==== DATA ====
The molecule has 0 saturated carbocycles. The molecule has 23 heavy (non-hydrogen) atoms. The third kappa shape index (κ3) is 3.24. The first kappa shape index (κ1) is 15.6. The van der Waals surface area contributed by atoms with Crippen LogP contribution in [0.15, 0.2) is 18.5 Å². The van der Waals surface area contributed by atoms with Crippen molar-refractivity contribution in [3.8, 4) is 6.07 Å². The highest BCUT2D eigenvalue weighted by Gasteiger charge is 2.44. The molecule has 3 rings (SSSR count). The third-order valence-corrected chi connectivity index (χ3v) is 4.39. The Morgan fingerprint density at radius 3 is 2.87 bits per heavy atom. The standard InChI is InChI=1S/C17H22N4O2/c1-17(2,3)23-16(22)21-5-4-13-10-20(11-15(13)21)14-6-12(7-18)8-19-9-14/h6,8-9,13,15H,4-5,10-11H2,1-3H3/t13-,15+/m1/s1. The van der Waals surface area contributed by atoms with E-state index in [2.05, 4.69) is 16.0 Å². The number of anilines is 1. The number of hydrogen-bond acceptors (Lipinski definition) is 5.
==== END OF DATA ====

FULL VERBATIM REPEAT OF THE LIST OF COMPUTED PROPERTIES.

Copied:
The molecule has 0 saturated carbocycles. The molecule has 23 heavy (non-hydrogen) atoms. The third kappa shape index (κ3) is 3.24. The first kappa shape index (κ1) is 15.6. The van der Waals surface area contributed by atoms with Crippen LogP contribution in [0.15, 0.2) is 18.5 Å². The van der Waals surface area contributed by atoms with Crippen molar-refractivity contribution in [3.8, 4) is 6.07 Å². The highest BCUT2D eigenvalue weighted by Gasteiger charge is 2.44. The molecule has 3 rings (SSSR count). The third-order valence-corrected chi connectivity index (χ3v) is 4.39. The Morgan fingerprint density at radius 3 is 2.87 bits per heavy atom. The standard InChI is InChI=1S/C17H22N4O2/c1-17(2,3)23-16(22)21-5-4-13-10-20(11-15(13)21)14-6-12(7-18)8-19-9-14/h6,8-9,13,15H,4-5,10-11H2,1-3H3/t13-,15+/m1/s1. The van der Waals surface area contributed by atoms with E-state index in [2.05, 4.69) is 16.0 Å². The number of anilines is 1. The number of hydrogen-bond acceptors (Lipinski definition) is 5.